"In Hinduism, “om” is the single most important syllable of existence, representing the confluence of deep sleep, dreams, and consciousness, and their mystic separation from the idea of the absolute which is beyond everyday human comprehension. There are also connections with the life cycle - the sound “om” being made of “a” which represents creation and Brahma, “u” which is Vishnu or the middle period of life, and “m” represents Shiva, whose meditation frees us from the concrete world. Om is a trinity, the exact components of which depend on which interpretation you’re using. I won’t pretend to be an expert in Hindu myth or meaning, but these basic tidbits are enough on their own to at least partially explain the sounds contained on Conference of the Birds. And while it may be mere coincidence that Om formed out of two thirds of Sleep (you could probably debate which two parts of the “om” Al Cisneros and Chris Hakius represent, but it would only make any sense if you were either a huge metalhead, a giant stoner, a Hindu scholar, or some combination of the three), the symbolic connection between the two in this context is too much to ignore. To get perhaps a bit too literal here, om is the step beyond sleep towards some kind of transcendence. Which isn’t to say that music of Om is any “deeper” or “more advanced” than that of Sleep, just that it operates on a different level with a different set of tools.
Conference of the Birds is structurally and sonically similar to its predecessor, Variations on a Theme – repeated bass licks and drum patterns that gradually evolve over the course of about 15 minutes. The second song (each song spans about 20 tracks, presumably to thwart piracy), “Flight of the Eagle,” could very easily be the fourth track on Variations both in character and in sound. Cisneros’ bass sound is dense and fuzzy and his vocals are an imposing chant musing on some mythic journey or battle occurring in ancient Egypt, while Hakius keeps a solid beat centered around his bell-like cymbal.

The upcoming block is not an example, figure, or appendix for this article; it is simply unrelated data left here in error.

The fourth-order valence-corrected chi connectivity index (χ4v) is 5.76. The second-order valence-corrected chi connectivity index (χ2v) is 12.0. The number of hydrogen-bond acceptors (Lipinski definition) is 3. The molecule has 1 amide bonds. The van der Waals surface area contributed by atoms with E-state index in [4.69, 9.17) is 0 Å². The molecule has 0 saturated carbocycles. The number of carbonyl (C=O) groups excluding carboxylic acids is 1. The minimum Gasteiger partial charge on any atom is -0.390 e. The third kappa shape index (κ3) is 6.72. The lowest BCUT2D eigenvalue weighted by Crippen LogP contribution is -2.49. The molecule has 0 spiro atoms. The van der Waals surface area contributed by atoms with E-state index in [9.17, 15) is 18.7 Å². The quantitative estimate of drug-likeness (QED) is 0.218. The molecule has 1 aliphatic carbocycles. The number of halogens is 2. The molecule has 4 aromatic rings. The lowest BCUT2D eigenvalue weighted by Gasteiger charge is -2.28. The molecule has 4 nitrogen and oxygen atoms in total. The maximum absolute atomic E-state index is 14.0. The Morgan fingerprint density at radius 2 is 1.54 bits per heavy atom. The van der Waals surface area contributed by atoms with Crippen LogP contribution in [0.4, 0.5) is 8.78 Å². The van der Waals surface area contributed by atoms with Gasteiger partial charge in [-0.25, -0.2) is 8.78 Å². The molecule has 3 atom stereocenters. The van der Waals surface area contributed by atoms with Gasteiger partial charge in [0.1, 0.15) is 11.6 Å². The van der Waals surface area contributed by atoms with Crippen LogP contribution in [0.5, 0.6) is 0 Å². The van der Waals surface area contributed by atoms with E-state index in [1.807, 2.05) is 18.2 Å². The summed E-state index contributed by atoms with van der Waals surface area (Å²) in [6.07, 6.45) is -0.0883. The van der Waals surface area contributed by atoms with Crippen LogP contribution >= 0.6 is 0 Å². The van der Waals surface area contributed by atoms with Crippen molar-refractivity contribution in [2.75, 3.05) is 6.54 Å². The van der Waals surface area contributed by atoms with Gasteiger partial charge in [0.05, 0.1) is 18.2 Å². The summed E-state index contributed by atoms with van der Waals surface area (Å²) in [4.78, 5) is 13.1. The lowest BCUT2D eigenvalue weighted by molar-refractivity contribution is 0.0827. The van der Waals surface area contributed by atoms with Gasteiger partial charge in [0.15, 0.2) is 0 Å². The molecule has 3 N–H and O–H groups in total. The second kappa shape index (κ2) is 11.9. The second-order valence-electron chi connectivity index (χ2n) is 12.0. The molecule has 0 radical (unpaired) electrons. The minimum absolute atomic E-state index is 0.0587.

“At Giza,” on the other hand, represents a very different side of the group, one much closer to the concept of om than anything else they’ve done. Simply put, the music is much tauter than before, with less overall weight. The bass tone is clean, devoid of any distracting distortion, the drums are slower, more hypnotic, the vocals more an incantation than a chant, returning to words like “sentient,” “aperture,” and other archaic multisyllabics. And while the imagery is more an opium-den vision than a meditative dream, the words are there more as sounds and rhythm and quickly lose their meaning.
Whether you view it as stoner wisdom, opium hallucination, or mystic journey, this album is about transcendence. The Conference of the Birds is, amongst other things, a 12th century Sufi metaphysical parable on discovering the true nature of God, mimicking the journey of the avatar protagonist of both of Om’s songs. Farid ud-Din Attar’s poem comes to the conclusion that God is not to be found in a single place but all around, in every aspect of life and the world. So despite the fact that Om comes from the Hindu, references the Sufi, and uses the language of the Egyptian, they draw from each the same idea: that the world beyond the tactile is not that far away." - Dan Ruccia